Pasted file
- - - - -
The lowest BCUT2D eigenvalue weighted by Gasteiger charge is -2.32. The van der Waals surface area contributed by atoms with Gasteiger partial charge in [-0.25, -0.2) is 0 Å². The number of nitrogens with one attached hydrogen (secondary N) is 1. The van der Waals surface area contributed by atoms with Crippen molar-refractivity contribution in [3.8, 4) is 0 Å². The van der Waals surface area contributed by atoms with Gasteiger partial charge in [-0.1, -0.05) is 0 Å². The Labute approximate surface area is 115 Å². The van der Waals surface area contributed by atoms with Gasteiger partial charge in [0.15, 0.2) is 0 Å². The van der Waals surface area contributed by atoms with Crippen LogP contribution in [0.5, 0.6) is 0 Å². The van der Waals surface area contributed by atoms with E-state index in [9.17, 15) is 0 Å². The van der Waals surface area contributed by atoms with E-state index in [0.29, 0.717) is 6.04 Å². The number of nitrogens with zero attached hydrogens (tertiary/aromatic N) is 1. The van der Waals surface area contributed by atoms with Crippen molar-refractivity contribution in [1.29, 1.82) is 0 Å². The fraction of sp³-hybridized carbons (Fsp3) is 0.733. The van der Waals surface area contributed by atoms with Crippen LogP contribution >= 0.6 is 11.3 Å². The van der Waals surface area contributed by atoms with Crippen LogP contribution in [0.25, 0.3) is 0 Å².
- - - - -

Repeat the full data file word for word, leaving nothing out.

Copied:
The lowest BCUT2D eigenvalue weighted by Gasteiger charge is -2.32. The van der Waals surface area contributed by atoms with Gasteiger partial charge in [-0.25, -0.2) is 0 Å². The number of nitrogens with one attached hydrogen (secondary N) is 1. The van der Waals surface area contributed by atoms with Crippen molar-refractivity contribution in [3.8, 4) is 0 Å². The van der Waals surface area contributed by atoms with Gasteiger partial charge in [-0.1, -0.05) is 0 Å². The Labute approximate surface area is 115 Å². The van der Waals surface area contributed by atoms with Gasteiger partial charge in [0.15, 0.2) is 0 Å². The van der Waals surface area contributed by atoms with Crippen LogP contribution in [0.5, 0.6) is 0 Å². The van der Waals surface area contributed by atoms with E-state index in [9.17, 15) is 0 Å². The van der Waals surface area contributed by atoms with E-state index in [0.29, 0.717) is 6.04 Å². The number of nitrogens with zero attached hydrogens (tertiary/aromatic N) is 1. The van der Waals surface area contributed by atoms with Crippen molar-refractivity contribution in [1.29, 1.82) is 0 Å². The fraction of sp³-hybridized carbons (Fsp3) is 0.733. The van der Waals surface area contributed by atoms with Crippen LogP contribution >= 0.6 is 11.3 Å². The van der Waals surface area contributed by atoms with Crippen LogP contribution in [0.25, 0.3) is 0 Å².